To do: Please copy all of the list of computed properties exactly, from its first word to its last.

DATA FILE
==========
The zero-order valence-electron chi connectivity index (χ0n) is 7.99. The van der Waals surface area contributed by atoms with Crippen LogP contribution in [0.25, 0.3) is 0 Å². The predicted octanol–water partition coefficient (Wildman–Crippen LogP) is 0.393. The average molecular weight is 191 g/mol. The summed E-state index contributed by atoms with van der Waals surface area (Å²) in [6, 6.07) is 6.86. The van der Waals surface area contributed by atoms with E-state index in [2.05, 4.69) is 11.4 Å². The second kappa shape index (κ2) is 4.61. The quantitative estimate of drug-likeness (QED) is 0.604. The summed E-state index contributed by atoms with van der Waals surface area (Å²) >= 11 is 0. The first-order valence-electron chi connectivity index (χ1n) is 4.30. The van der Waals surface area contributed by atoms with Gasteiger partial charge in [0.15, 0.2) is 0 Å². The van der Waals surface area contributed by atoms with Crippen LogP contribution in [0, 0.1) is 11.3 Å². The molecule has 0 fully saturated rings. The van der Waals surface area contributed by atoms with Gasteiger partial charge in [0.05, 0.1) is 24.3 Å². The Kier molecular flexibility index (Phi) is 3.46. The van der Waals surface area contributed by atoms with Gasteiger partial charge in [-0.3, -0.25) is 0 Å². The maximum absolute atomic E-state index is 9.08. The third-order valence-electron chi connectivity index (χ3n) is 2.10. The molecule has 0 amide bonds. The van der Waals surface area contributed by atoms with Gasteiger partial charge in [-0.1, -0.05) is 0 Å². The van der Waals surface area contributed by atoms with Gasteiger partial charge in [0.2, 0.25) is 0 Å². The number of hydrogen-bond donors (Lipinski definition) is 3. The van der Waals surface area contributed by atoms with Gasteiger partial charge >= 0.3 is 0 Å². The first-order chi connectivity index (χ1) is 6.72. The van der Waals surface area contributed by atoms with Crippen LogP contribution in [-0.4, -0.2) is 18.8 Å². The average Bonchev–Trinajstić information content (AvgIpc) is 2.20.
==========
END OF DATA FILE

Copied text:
The zero-order valence-electron chi connectivity index (χ0n) is 7.99. The van der Waals surface area contributed by atoms with Crippen LogP contribution in [0.25, 0.3) is 0 Å². The predicted octanol–water partition coefficient (Wildman–Crippen LogP) is 0.393. The average molecular weight is 191 g/mol. The summed E-state index contributed by atoms with van der Waals surface area (Å²) in [6, 6.07) is 6.86. The van der Waals surface area contributed by atoms with E-state index in [2.05, 4.69) is 11.4 Å². The second kappa shape index (κ2) is 4.61. The quantitative estimate of drug-likeness (QED) is 0.604. The summed E-state index contributed by atoms with van der Waals surface area (Å²) >= 11 is 0. The first-order valence-electron chi connectivity index (χ1n) is 4.30. The van der Waals surface area contributed by atoms with Gasteiger partial charge in [0.15, 0.2) is 0 Å². The van der Waals surface area contributed by atoms with Crippen LogP contribution in [0, 0.1) is 11.3 Å². The molecule has 0 fully saturated rings. The van der Waals surface area contributed by atoms with Gasteiger partial charge in [0.05, 0.1) is 24.3 Å². The Kier molecular flexibility index (Phi) is 3.46. The van der Waals surface area contributed by atoms with Gasteiger partial charge in [-0.3, -0.25) is 0 Å². The maximum absolute atomic E-state index is 9.08. The third-order valence-electron chi connectivity index (χ3n) is 2.10. The molecule has 0 amide bonds. The van der Waals surface area contributed by atoms with Gasteiger partial charge in [-0.1, -0.05) is 0 Å². The van der Waals surface area contributed by atoms with Gasteiger partial charge in [0.2, 0.25) is 0 Å². The number of hydrogen-bond donors (Lipinski definition) is 3. The van der Waals surface area contributed by atoms with Gasteiger partial charge >= 0.3 is 0 Å². The first-order chi connectivity index (χ1) is 6.72. The van der Waals surface area contributed by atoms with Crippen LogP contribution in [-0.4, -0.2) is 18.8 Å². The average Bonchev–Trinajstić information content (AvgIpc) is 2.20.